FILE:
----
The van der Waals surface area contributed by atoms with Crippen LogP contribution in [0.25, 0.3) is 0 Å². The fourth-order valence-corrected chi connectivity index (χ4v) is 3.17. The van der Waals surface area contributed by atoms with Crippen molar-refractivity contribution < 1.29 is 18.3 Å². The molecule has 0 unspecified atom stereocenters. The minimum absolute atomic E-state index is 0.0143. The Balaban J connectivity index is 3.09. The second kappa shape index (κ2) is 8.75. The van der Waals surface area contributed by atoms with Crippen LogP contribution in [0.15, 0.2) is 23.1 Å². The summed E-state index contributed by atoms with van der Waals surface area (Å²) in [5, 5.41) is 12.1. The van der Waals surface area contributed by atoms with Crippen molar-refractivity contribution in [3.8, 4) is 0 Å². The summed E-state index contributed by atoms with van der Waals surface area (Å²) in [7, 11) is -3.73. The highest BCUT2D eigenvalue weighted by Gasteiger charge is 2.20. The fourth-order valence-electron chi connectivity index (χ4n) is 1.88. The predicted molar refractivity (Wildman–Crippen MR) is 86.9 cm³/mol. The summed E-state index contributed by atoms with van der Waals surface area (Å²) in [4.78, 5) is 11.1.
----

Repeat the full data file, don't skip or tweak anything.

The van der Waals surface area contributed by atoms with Crippen LogP contribution in [0.25, 0.3) is 0 Å². The fourth-order valence-corrected chi connectivity index (χ4v) is 3.17. The van der Waals surface area contributed by atoms with Crippen molar-refractivity contribution < 1.29 is 18.3 Å². The molecule has 0 unspecified atom stereocenters. The minimum absolute atomic E-state index is 0.0143. The Balaban J connectivity index is 3.09. The second kappa shape index (κ2) is 8.75. The van der Waals surface area contributed by atoms with Crippen LogP contribution in [0.15, 0.2) is 23.1 Å². The summed E-state index contributed by atoms with van der Waals surface area (Å²) in [5, 5.41) is 12.1. The van der Waals surface area contributed by atoms with Crippen molar-refractivity contribution in [3.8, 4) is 0 Å². The summed E-state index contributed by atoms with van der Waals surface area (Å²) in [7, 11) is -3.73. The highest BCUT2D eigenvalue weighted by Gasteiger charge is 2.20. The fourth-order valence-electron chi connectivity index (χ4n) is 1.88. The predicted molar refractivity (Wildman–Crippen MR) is 86.9 cm³/mol. The summed E-state index contributed by atoms with van der Waals surface area (Å²) in [4.78, 5) is 11.1.